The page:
Benny Bailey, Trumpet, 1925, Cleveland, OH
Benny studied the flute and the piano before taking up the trumpet, which he studied with George Russell and at the Cleveland Conservatory of Music. Around 1942 he played for the tenor saxophonist Bull Moose Jackson and the singer Scatman Crothers. He later worked with Jay McShann and Teddy Edwards before joining Dizzy Gillespie's big band in the mid '40s. He remained with Dizzy for around four years before leaving to fill the job of featured soloist with the Lionel Hampton orchestra. In 1953 Benny made his home in Sweden and played and toured with many American musicians who visited Europe. In 1959 he returned to the U.S. for a short time and then moved to Germany where he continued to freelance with local musicians and visiting Americans. In 1986 Benny joined the Paris Reunion Band, which toured extensively in Europe and the US. Bailey's playing is in his personal style, with a bright, forceful tone. His solos are both exciting and inventive.
George Shearing, Piano, 1919, London, Eng.
Shearing, who was blind from birth, started piano training when he was about four years old. His formal education consisted of only four years at the Linden Lodge School for the Blind. By the mid '30s he became hooked on jazz by listening to records by Earl Hines, Fats Waller, Teddy Wilson and Art Tatum. George advanced so rapidly in jazz that the British music magazine, Melody Maker, poll, named him Top British Pianist for seven years consecutively. He was very strongly influenced by the American bop style, especially the playing of Bud Powell. He moved to the States in 1947, and made his home in New York City. The beautiful and famous "Shearing Sound" originated with his quintet, consisting of piano, vibes, guitar, bass and drums. His playing is in the block chord style, which became known as "locked hands", which originated with Milt Buckner's earlier style, and, oddly enough, from the chordal style of Glenn Millers's saxophone section. Shearing achieved great commercial success, rarely seen in the jazz world. Over the years, his sidemen included people like Cal Tjader, Gary Burton, Toots Thieleman, Joe Pass, Israel Crosby, and Vernel Fournier. During the latter part of the 1950s he began performing classical concertos with many symphony orchestras, which sometimes included orchestral arrangements featuring his quintet. From the early '70s he has been playing more and more as a soloist and in duos, which he feels best displays his abilities as a pianist and improviser.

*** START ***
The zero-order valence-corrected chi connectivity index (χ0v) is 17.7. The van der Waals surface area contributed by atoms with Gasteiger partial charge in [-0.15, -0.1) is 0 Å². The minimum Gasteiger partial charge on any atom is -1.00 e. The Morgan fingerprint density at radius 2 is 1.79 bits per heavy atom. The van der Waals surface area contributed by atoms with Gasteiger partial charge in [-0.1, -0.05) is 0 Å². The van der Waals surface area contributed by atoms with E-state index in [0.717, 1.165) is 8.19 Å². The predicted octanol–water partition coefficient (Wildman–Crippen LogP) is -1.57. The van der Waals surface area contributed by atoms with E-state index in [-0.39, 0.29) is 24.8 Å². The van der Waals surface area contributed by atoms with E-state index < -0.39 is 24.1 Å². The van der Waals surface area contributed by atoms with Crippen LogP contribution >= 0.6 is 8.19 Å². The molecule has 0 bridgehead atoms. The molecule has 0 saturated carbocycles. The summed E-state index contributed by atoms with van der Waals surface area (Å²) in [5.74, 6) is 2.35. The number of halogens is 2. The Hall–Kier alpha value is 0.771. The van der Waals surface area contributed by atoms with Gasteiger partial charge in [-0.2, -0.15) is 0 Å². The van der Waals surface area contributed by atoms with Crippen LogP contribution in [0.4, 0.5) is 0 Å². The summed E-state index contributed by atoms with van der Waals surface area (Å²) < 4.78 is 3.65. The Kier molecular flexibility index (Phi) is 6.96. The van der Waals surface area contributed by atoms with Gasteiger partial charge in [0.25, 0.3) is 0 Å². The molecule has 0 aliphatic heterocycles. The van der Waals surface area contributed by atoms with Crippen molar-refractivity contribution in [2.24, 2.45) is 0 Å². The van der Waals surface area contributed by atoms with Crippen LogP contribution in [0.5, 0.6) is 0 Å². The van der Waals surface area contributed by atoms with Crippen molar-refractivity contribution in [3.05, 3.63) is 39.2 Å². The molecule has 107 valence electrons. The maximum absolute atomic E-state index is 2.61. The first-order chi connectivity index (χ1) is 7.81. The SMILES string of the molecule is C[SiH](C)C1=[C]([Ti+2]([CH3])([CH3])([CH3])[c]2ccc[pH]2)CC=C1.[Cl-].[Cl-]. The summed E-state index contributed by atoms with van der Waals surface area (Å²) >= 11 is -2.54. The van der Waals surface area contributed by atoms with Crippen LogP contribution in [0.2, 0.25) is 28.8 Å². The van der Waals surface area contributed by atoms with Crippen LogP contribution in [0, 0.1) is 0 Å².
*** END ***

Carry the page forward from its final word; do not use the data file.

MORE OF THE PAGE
Mulgrew Miller, Piano, 1955, Greenwood, MS
Mulgrew studied music privately as well as at school and Memphis State University. At the same time he played in gospel and r & b groups. In the latter part of the 1970s Mulgrew toured with Mercer Ellington's orchestra, which included a trip to Europe. During most of the next decade he worked on a fairely regular basis with Betty Carter and was a member of the wonderful Woody Shaw quintet. He also did a great amount of freelance work on both, the East Coast and West Coast. From three years in the mid '80s he was a member of Art Blakey's Jazz Messengers, and was later a member of Tony Williams' quintet. In addition, he has managed to maintain his own trio, making several successful albums, and has been much in demand for others' recording sessions. Mulgrew has done a great deal of work with vocalists Dianne Reeves, and Cassandra Wilson. He is a brilliant technician, who has learned much from those who have gone before, absorbing all the influences of the 1960s and 1970s jazz piano, and has been one of the key figures in perpetuating the piano tradition.
Joe Puma, Guitar, 1927, New York, NY